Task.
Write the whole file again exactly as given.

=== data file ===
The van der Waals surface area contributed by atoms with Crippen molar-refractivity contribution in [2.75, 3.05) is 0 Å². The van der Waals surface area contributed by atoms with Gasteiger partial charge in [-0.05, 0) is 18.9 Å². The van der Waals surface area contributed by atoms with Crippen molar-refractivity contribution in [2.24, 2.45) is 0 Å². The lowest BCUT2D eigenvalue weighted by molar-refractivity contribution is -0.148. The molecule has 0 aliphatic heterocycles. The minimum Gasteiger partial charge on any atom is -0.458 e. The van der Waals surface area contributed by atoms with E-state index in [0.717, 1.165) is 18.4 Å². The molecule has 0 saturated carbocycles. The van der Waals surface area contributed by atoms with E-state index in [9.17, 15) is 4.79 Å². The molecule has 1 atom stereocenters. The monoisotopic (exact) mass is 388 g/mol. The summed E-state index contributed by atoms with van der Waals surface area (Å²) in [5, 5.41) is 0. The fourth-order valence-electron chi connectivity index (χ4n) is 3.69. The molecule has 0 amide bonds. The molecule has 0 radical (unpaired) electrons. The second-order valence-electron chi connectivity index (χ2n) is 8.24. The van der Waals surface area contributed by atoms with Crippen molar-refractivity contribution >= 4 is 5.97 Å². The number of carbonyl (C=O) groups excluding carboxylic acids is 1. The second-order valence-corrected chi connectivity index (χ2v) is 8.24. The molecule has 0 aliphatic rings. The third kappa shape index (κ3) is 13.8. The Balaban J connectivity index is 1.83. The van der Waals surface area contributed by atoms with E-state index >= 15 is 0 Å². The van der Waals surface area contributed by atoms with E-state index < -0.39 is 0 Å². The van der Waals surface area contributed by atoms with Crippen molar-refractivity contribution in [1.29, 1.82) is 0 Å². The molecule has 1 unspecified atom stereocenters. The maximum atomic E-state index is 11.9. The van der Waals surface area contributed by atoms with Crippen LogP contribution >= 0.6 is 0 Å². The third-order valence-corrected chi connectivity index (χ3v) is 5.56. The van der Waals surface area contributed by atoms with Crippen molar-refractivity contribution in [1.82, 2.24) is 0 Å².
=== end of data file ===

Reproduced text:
The van der Waals surface area contributed by atoms with Crippen molar-refractivity contribution in [2.75, 3.05) is 0 Å². The van der Waals surface area contributed by atoms with Gasteiger partial charge in [-0.05, 0) is 18.9 Å². The van der Waals surface area contributed by atoms with Crippen molar-refractivity contribution in [2.24, 2.45) is 0 Å². The lowest BCUT2D eigenvalue weighted by molar-refractivity contribution is -0.148. The molecule has 0 aliphatic heterocycles. The minimum Gasteiger partial charge on any atom is -0.458 e. The van der Waals surface area contributed by atoms with E-state index in [0.717, 1.165) is 18.4 Å². The molecule has 0 saturated carbocycles. The van der Waals surface area contributed by atoms with E-state index in [9.17, 15) is 4.79 Å². The molecule has 1 atom stereocenters. The monoisotopic (exact) mass is 388 g/mol. The summed E-state index contributed by atoms with van der Waals surface area (Å²) in [5, 5.41) is 0. The fourth-order valence-electron chi connectivity index (χ4n) is 3.69. The molecule has 0 amide bonds. The molecule has 0 radical (unpaired) electrons. The second-order valence-electron chi connectivity index (χ2n) is 8.24. The van der Waals surface area contributed by atoms with Crippen molar-refractivity contribution >= 4 is 5.97 Å². The number of carbonyl (C=O) groups excluding carboxylic acids is 1. The second-order valence-corrected chi connectivity index (χ2v) is 8.24. The molecule has 0 aliphatic rings. The third kappa shape index (κ3) is 13.8. The Balaban J connectivity index is 1.83. The van der Waals surface area contributed by atoms with E-state index >= 15 is 0 Å². The van der Waals surface area contributed by atoms with E-state index < -0.39 is 0 Å². The van der Waals surface area contributed by atoms with Crippen molar-refractivity contribution in [1.29, 1.82) is 0 Å². The molecule has 1 unspecified atom stereocenters. The maximum atomic E-state index is 11.9. The van der Waals surface area contributed by atoms with Crippen LogP contribution >= 0.6 is 0 Å². The third-order valence-corrected chi connectivity index (χ3v) is 5.56. The van der Waals surface area contributed by atoms with Crippen molar-refractivity contribution in [1.82, 2.24) is 0 Å².